When facilitating or leading DEI conversations related to triggering or charged topics, it takes preparation and practice to hold space or “be the container holder." When I first started facilitating dialogues centering social justice issues, identity, and other topics during my graduate program, I had fears and doubts about my ability to lead these conversations. Luckily for me, I had supportive teachers who made this work approachable.
The facilitation skills I honed have become critical to me as an individual and contributor to my team. They've given me the confidence to be an active team member. Additionally, these skills have supported me as a colleague because I can develop meaningful relationships that increase a sense of belonging throughout our organization. Some of the skills I learned through facilitating and continue to bring into the workplace with me include:
There are a few lessons I’d share with anyone beginning their journey into facilitation work.
I know you’ve heard it before, but you have to think about yourself first. What are your hot button areas? What makes your face turn hot and your blood boil? Seriously. Think about it. Also, know yourself. Be willing to examine your privileges and marginalization. Be open about your awareness gaps because we can’t possibly know everything. Know that you have limits and that it's okay.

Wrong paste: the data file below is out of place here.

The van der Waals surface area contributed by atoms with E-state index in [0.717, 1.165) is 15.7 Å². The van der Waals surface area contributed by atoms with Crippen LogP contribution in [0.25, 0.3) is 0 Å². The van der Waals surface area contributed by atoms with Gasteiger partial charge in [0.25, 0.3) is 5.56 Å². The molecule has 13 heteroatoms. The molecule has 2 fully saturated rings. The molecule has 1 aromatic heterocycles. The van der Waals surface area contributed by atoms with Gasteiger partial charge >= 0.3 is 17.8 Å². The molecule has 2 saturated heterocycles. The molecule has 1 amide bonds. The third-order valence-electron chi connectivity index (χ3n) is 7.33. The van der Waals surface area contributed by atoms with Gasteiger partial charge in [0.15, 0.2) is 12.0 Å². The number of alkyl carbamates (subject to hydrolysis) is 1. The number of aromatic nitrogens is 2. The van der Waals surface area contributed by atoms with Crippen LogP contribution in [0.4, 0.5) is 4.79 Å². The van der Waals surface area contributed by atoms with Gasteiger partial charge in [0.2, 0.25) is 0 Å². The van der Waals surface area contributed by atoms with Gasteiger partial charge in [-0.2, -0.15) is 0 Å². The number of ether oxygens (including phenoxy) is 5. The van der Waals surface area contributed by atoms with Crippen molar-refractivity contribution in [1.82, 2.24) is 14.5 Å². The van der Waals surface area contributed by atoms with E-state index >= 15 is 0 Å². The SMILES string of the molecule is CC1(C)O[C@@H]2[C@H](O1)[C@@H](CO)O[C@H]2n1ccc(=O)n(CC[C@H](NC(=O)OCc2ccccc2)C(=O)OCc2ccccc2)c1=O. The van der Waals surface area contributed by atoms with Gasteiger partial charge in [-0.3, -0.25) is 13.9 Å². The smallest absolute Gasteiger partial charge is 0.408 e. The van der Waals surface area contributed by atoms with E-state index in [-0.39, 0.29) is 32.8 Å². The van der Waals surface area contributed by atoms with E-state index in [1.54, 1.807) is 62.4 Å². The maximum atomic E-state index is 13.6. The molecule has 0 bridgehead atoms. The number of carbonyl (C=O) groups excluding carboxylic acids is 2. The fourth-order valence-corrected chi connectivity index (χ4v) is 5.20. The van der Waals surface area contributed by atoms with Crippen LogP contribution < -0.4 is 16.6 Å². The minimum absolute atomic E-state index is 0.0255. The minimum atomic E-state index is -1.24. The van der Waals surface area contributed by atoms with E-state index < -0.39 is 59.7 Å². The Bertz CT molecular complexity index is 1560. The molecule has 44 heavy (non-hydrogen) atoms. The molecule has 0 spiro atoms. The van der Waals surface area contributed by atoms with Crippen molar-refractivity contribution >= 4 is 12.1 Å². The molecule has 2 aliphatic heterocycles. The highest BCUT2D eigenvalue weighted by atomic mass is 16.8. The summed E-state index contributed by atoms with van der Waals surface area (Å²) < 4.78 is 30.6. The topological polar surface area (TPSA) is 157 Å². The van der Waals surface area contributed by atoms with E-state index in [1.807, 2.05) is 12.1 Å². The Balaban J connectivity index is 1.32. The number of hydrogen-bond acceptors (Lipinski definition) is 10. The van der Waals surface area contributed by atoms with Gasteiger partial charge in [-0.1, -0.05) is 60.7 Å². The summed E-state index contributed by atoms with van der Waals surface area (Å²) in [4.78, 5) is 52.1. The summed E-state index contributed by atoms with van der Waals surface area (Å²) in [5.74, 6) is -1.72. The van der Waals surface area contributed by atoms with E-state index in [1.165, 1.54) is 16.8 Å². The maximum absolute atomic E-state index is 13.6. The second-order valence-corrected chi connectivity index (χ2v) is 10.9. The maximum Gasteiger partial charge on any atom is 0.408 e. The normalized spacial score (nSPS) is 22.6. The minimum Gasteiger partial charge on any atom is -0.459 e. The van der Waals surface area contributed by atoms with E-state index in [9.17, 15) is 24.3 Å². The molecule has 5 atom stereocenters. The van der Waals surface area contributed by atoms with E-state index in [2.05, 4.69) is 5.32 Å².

One of the hardest things for many people (including myself) is to be okay with silence. Sometimes when holding space in challenging conversations, we want to fill the silence with voice. Frequently, participants need silence to compose themselves or think of their responses. Silence doesn’t mean you’ve failed. It just means folks are thinking.
Prepare yourself with what I call “back pocket” questions. These are questions you can recall to keep the conversation flowing or help elicit discussion. Prepare questions to guide participants to think differently and consider what the head is thinking vs. the body or heart is feeling. Sometimes when we have conversations about current events, hot issues, or something related to our identity, it’s easy to intellectualize rather than feel. As the facilitator, it’s essential to realize that defensiveness is usually about the individual and not about us.
When that icky feeling creeps up into our belly, or when we get hot or flushed, or when our palms are sweaty because we start to feel ourselves getting defensive, that's when we need to lean into it. Defensiveness is a fantastic tool for our learning. We talk a lot about the SGO framework for embracing our learning edge, and defensiveness is a vehicle for exploring that edge! If you’re feeling defensive, look at it, examine it, question it, and learn from it.
For more of my favorite resources, you can check out the following: